FeedNavigator recently talked to Terry Ward, global director, research & nutritional services, at organic trace mineral supplier, Zinpro Corporation, about where the future of trace mineral research lies.
“We definitely need to learn more about the benefits of trace elements, about the inclusion levels and about the ratio between the different minerals,” he said.
A tool to aid future trace mineral R&D work, he said, would be a redefinition of the essential mineral levels necessary to optimize animal health and performance. “Current requirements, relying on out-of-date NRC data in the main, are based on the minimum level required to overcome a deficiency symptom and not necessarily to promote productivity,” said Ward.
The existing data, often harping back to research carried out in the 1970s, is irrelevant to today’s industry in terms of the genetic enhancements that have taken place, and “even from a current environmental perspective,” he added.
He also said the use of trace minerals in aquaculture is somewhat unexplored territory with more supporting research required to outline the benefits of mineral nutrition for the multiple species in different regions.
“The NRC aquaculture related data, published in 2011, only reflects the mineral requirements for a few species, and when you think of Asia alone, there must be a myriad of different fish types not accounted for,” said Ward.
And, he said, with the current growth trends in aquaculture, there are significant opportunities for trace mineral supply.
Lower trace mineral MPLs
Ward is slightly concerned also about the potential impact the lowering of maximum permitted levels (MPLs) for trace elements could have on animal productivity by regulators in certain markets trying to reduce excess nutrients in the soil.
“We need to be careful when decreasing trace mineral MPLs – they ought to be kept high enough to allow a sufficient margin of security to ensure all animals get what they need for growth and well-being,” he said.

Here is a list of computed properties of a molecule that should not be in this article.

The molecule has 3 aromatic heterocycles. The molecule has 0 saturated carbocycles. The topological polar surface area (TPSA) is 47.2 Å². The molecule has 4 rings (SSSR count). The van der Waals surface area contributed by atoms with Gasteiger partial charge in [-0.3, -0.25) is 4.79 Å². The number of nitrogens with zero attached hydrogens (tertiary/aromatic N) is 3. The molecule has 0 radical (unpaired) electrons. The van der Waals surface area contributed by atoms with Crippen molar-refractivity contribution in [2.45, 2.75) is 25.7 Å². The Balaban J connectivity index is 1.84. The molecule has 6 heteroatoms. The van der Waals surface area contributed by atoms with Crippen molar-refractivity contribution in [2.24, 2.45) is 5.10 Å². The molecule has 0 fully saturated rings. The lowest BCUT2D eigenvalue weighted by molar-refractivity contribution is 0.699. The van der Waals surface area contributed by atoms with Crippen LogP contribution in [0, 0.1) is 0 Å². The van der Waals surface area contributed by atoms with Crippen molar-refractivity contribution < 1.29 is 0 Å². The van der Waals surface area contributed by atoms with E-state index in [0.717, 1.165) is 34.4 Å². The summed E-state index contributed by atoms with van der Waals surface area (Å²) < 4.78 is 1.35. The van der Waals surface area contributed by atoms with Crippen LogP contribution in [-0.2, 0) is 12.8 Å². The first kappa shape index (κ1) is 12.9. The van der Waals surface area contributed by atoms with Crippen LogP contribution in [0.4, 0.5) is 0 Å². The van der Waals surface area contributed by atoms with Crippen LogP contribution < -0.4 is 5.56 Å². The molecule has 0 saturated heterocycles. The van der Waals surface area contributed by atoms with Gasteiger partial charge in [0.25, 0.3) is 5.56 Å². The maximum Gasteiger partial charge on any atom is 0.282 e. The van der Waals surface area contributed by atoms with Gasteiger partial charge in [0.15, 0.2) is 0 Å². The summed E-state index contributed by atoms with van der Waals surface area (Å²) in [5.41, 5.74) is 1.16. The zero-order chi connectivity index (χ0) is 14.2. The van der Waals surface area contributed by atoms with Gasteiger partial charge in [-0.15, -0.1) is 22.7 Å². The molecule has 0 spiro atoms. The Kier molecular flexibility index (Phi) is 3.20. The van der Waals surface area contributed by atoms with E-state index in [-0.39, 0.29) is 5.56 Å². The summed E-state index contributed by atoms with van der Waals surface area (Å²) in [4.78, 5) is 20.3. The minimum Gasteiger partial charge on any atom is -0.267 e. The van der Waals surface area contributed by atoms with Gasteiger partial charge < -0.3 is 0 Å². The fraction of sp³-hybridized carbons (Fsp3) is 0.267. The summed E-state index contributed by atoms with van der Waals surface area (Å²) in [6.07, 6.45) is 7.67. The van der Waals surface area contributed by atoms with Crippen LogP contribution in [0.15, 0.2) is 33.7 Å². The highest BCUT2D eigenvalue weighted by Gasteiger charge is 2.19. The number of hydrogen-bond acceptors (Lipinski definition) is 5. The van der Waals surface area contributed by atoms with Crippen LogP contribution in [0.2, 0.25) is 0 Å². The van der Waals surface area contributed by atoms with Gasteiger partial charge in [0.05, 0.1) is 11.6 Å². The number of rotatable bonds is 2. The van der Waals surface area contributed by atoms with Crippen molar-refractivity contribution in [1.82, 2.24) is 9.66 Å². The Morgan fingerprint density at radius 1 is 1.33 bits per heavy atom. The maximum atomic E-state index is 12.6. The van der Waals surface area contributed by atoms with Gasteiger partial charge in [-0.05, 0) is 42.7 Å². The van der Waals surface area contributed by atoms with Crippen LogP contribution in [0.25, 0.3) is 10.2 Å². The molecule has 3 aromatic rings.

Fine-tuning what the optimal zinc-to-copper ratio and other trace mineral quotients should be in current production settings is another one of the company’s priorities.
The zinc-to-copper relation is critical, in particular, because of how closely zinc and copper absorption are tied, said Ward.
“It is possibly more important to define such ratios for ruminants that for other species,” he added.
Studies have shown that high levels of dietary zinc can inhibit copper absorption in cattle (Masters DG, Judson GJ, White CL, Lee J, Grace ND).
Working with a global livestock industry faced with many disease challenges, along with a migration away from antibiotics, Ward said the company is also looking at the preventative role trace minerals can play in disease mitigation strategies.
And he said further research is being carried out by Zinpro in the area of trace mineral impact on chick quality and on digestive tract integrity of broilers. “We need to get down to the cellular level and look at what more we need to do to further improve the performance of the bird,” he added.
The company has also been focused on lameness both in sows and cattle.
Zinpro has carried out research into digital dermatitis (DD) in cattle, which Ward said is a challenge for global dairy operations, with the resulting hoof lesions often leading to lameness, which decreases milk production and the reproductive performance of the cows.
It launched its Availa-Plus product on the European market in July – a mineral nutrition product said to help prevent DD in dairy cattle by building stronger skin integrity and a more empowered immune system.
The producer also started a training program near Düsseldorf, Germany, to promote increased understanding about DD in Europe, particularly in young stock.